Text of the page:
(Robyn Williams, of the ABC’s Science program, read my piece in Quadrant about how my own world-view came to be formed, and asked could I do an Ockham’s razor broadcast about my father, mathematics and me. This is the outcome. It was broadcast on Sunday March 12th and interested readers can download the audio here.)
If you grew up in New South Wales in the 1940s, 50s and 60s, there’s a good chance that you studied maths with the help of the textbooks written by two high school teachers, A. G. Aitkin and B. N. Farlow. I knew the books well, because I used them too, and Alec Aitkin was my father. They were mostly for the early years of high school, and he would write them, and draw all the diagrams, on the dining-room table outside my bedroom, from about 6 am until breakfast, which was one of his jobs too. In later life I followed him both in writing books and in making breakfast. He was a good role model.
Dad was convinced that everyone had maths in them, and he had stories to tell to illustrate his belief. One was about a lacklustre student at Canterbury Boys High School in the late 1930s, who explained his poor results by saying that maths meant nothing to him. A few years later Dad encountered him one Saturday morning, the young man, as one might have said at the time, ‘dressed up like a pox-doctor’s clerk’.
‘How’s everything?’ asked my father. ’You seem to be doing well!’
‘Great,’ was the reply. ‘I’m a bookie’s penciller’.
‘You?’ Dad was lost for words. ‘But you didn’t like maths.’
‘Oh, that was then,’ he replied. ‘There’s nothing to maths if you really need it. Actually, I like it.’
Dad loved that story, and we heard it many times. I could counter, later in life, with stories of my friends who had become maths teachers, and loved it, though they had not been proficient at the subject at school. I was the eldest of three boys, and all of us turned out to be decently competent at whatever we studied, but I was the cause of much head-shaking when school reports came in: ‘Don should do much better…’ was a common summary. What vexed Dad was my poor performance in mathematics.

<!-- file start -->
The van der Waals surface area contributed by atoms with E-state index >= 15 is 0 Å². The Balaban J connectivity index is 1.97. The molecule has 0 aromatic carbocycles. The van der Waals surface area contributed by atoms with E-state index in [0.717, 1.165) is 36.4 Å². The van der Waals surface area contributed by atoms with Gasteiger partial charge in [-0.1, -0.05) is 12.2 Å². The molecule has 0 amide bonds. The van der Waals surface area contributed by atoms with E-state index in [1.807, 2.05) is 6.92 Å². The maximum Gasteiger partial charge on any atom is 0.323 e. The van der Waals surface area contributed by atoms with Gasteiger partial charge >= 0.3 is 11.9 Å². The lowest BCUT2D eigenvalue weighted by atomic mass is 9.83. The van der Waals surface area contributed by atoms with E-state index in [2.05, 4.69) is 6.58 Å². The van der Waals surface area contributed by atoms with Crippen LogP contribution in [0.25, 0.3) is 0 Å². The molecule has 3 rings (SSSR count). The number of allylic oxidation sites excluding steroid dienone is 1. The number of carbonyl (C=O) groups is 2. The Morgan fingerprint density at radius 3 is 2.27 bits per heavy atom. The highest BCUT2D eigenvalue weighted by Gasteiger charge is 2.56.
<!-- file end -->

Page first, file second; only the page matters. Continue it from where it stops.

‘You’re too quick and too careless,’ he said. ‘I know you can do all this stuff easily, but you just dash it off, and make simple errors. Why don’t you go back when you’ve finished and check everything you’ve done? You’ll do a lot better that way.’
At the end of my sixth class I followed his advice — perhaps he had given it again the night before the exams. The papers were OK, and as usual, I worked quickly. Instead of looking around to see if I were the first to finish, I went back and checked. I certainly had made errors, and fixed each of them up. When the results came out, I had scored a perfect 400 out of 400 for all the mathematics papers. Dad was jubilant, and the experience stayed in my mind thereafter. What is more, I felt at home with numbers, and still do. Today we call that feeling ‘number sense’.
In 1950 Dad went to be head of the mathematics department at Armidale Teachers College, and most of my secondary schooling was in Armidale. At the end of third year I had to make an awkward choice. My best subject was history, but I liked maths too. Alas, they were opposed, and I couldn’t do physics without both maths. My parents didn’t press for one route or the other. It was, finally, up to me. So I went down the humanities path. I have many times wondered what would have happened if I had done what my brothers did — double maths, physics and chemistry.